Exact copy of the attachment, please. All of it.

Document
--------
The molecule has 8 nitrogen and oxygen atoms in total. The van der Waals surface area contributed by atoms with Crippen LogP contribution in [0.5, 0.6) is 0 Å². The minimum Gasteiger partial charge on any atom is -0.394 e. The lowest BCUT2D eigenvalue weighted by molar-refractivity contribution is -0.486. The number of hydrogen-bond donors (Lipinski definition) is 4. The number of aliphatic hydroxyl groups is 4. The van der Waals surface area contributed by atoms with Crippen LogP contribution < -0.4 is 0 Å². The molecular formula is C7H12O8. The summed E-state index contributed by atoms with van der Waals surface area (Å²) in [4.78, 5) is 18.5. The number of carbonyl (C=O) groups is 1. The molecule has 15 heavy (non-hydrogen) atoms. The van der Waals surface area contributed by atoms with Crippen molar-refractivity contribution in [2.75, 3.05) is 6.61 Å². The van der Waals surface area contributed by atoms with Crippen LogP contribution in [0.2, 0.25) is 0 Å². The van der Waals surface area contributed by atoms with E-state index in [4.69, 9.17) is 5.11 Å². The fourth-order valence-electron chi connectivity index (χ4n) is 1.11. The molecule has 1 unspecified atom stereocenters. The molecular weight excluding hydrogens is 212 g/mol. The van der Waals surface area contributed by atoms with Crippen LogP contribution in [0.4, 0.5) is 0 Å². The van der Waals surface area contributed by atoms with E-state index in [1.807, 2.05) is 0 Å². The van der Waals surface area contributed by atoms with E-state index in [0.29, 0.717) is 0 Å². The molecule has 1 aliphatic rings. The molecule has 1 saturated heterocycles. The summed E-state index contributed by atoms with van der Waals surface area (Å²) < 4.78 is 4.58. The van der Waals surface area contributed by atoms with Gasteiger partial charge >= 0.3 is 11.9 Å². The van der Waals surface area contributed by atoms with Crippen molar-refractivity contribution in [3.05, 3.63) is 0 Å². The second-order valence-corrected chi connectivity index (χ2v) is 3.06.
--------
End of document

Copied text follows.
The molecule has 8 nitrogen and oxygen atoms in total. The van der Waals surface area contributed by atoms with Crippen LogP contribution in [0.5, 0.6) is 0 Å². The minimum Gasteiger partial charge on any atom is -0.394 e. The lowest BCUT2D eigenvalue weighted by molar-refractivity contribution is -0.486. The number of hydrogen-bond donors (Lipinski definition) is 4. The number of aliphatic hydroxyl groups is 4. The van der Waals surface area contributed by atoms with Crippen LogP contribution < -0.4 is 0 Å². The molecular formula is C7H12O8. The summed E-state index contributed by atoms with van der Waals surface area (Å²) in [4.78, 5) is 18.5. The number of carbonyl (C=O) groups is 1. The molecule has 15 heavy (non-hydrogen) atoms. The van der Waals surface area contributed by atoms with Crippen molar-refractivity contribution in [2.75, 3.05) is 6.61 Å². The van der Waals surface area contributed by atoms with Crippen LogP contribution in [0.2, 0.25) is 0 Å². The van der Waals surface area contributed by atoms with E-state index in [4.69, 9.17) is 5.11 Å². The fourth-order valence-electron chi connectivity index (χ4n) is 1.11. The molecule has 1 unspecified atom stereocenters. The molecular weight excluding hydrogens is 212 g/mol. The van der Waals surface area contributed by atoms with Crippen LogP contribution in [0.4, 0.5) is 0 Å². The van der Waals surface area contributed by atoms with E-state index in [1.807, 2.05) is 0 Å². The van der Waals surface area contributed by atoms with E-state index in [0.29, 0.717) is 0 Å². The molecule has 1 aliphatic rings. The molecule has 1 saturated heterocycles. The summed E-state index contributed by atoms with van der Waals surface area (Å²) < 4.78 is 4.58. The van der Waals surface area contributed by atoms with Gasteiger partial charge >= 0.3 is 11.9 Å². The van der Waals surface area contributed by atoms with Crippen molar-refractivity contribution in [3.05, 3.63) is 0 Å². The second-order valence-corrected chi connectivity index (χ2v) is 3.06.